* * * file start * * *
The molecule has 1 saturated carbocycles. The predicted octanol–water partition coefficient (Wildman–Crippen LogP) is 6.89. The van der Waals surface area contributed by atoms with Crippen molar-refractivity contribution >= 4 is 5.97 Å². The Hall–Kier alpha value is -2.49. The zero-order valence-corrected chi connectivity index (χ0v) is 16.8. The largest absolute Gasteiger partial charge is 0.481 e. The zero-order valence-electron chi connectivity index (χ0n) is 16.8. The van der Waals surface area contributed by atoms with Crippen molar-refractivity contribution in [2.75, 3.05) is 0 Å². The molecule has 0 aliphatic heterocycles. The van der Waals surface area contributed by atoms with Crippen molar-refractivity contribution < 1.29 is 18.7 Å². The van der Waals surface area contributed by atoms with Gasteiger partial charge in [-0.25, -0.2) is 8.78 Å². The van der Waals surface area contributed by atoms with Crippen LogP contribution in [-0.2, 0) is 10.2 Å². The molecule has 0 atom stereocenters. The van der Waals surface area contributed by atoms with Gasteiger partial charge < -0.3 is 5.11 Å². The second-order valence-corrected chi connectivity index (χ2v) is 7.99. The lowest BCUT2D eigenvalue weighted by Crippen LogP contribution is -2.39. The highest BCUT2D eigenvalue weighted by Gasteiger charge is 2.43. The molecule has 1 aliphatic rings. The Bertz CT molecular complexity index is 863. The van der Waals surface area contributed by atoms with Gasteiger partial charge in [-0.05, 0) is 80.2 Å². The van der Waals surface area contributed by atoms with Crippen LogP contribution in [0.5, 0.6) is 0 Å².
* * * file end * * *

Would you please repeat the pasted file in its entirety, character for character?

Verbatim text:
The molecule has 1 saturated carbocycles. The predicted octanol–water partition coefficient (Wildman–Crippen LogP) is 6.89. The van der Waals surface area contributed by atoms with Crippen molar-refractivity contribution >= 4 is 5.97 Å². The Hall–Kier alpha value is -2.49. The zero-order valence-corrected chi connectivity index (χ0v) is 16.8. The largest absolute Gasteiger partial charge is 0.481 e. The zero-order valence-electron chi connectivity index (χ0n) is 16.8. The van der Waals surface area contributed by atoms with Crippen molar-refractivity contribution in [2.75, 3.05) is 0 Å². The molecule has 0 aliphatic heterocycles. The van der Waals surface area contributed by atoms with Crippen molar-refractivity contribution < 1.29 is 18.7 Å². The van der Waals surface area contributed by atoms with Gasteiger partial charge in [-0.25, -0.2) is 8.78 Å². The van der Waals surface area contributed by atoms with Crippen LogP contribution in [-0.2, 0) is 10.2 Å². The molecule has 0 atom stereocenters. The van der Waals surface area contributed by atoms with Gasteiger partial charge < -0.3 is 5.11 Å². The second-order valence-corrected chi connectivity index (χ2v) is 7.99. The lowest BCUT2D eigenvalue weighted by Crippen LogP contribution is -2.39. The highest BCUT2D eigenvalue weighted by Gasteiger charge is 2.43. The molecule has 1 aliphatic rings. The Bertz CT molecular complexity index is 863. The van der Waals surface area contributed by atoms with Gasteiger partial charge in [-0.05, 0) is 80.2 Å². The van der Waals surface area contributed by atoms with Crippen LogP contribution in [0.5, 0.6) is 0 Å².